January 14, 2015 / 2:23 PM / 3 years ago

Spain's Rajoy tells Greeks to beware of 'impossible' promises

Spanish Prime Minister Mariano Rajoy gestures during a news conference after the weekly cabinet meeting in Moncloa Palace in Madrid December 26, 2014. REUTERS/Juan Medina

ATHENS (Reuters) - Spanish Prime Minister Mariano Rajoy told Greeks on Wednesday to stick with tough policies and disregard “impossible” promises, intervening barely two weeks before a snap election to back Greek leader Antonis Samaras.

Breaking with the custom of not expressing a view on other countries’ elections, Rajoy flew to Athens on Wednesday in a show of support for Samaras, whose conservative party is trailing in opinion polls after years of economic pain under an EU/IMF bailout.

Popular support for the Syriza party, which wants to cancel Greek debt-cutting efforts and renegotiate its obligations, has raised fears of a standoff with European partners.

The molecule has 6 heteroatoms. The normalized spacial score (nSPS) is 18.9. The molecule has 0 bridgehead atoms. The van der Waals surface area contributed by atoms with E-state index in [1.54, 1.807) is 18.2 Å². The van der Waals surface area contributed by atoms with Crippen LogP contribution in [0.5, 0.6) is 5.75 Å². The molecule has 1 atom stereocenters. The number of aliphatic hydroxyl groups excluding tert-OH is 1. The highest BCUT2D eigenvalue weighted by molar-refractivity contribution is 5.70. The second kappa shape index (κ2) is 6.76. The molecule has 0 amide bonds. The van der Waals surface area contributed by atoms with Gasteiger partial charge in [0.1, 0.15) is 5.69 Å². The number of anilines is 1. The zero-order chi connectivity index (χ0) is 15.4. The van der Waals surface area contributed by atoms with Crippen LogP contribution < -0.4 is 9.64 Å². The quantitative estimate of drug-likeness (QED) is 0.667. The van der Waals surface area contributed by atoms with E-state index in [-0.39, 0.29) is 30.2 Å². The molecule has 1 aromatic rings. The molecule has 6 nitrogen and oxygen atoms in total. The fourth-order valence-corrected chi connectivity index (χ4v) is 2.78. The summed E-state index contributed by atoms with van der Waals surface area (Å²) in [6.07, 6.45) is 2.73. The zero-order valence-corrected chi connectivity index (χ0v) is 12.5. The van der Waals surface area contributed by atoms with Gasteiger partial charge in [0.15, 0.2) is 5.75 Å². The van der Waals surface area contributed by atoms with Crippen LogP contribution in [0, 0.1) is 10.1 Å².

Rajoy, like Samaras a center leader under pressure from the anti-establishment left, said economic reforms were “tough” and “difficult” decisions that governments generally do not like to make.

“But they have been necessary and essential and have produced results and most importantly have established solid bases for the future,” Rajoy said at a joint news conference with Samaras.

”I‘m here to defend these policies. Above all, these are policies which guarantee the future.

“And the rest can say what they want, but I just want to say one thing: to promise things that are impossible makes no sense and generates an enormous amount of frustration.”

Spain’s leftist Podemos party is surging in polls.

In an indirect attack on Syriza’s plan to abandon Greece’s obligations under its bailout, Samaras said a country could not simply change its course once it has accepted terms in exchange for funds from its lenders.

“Things don’t work this way in Europe, and this is certainly not how the euro works,” Samaras said.

German Finance Minister Wolfgang Schaeuble reiterated on Wednesday that whoever wins the election in Greece will have to stick to a path of austerity.

Responding to the statements made by the two leaders, Syriza said Greece would soon have a government that would defend the country’s interests internationally.

“What unites Mr Rajoy and Mr. Samaras is fear of a democratic reversal by the forces of justice, democracy and dignity,” SYRIZA said.

Reporting by Renee Maltezou; Additional reporting by Paul Day in Madrid

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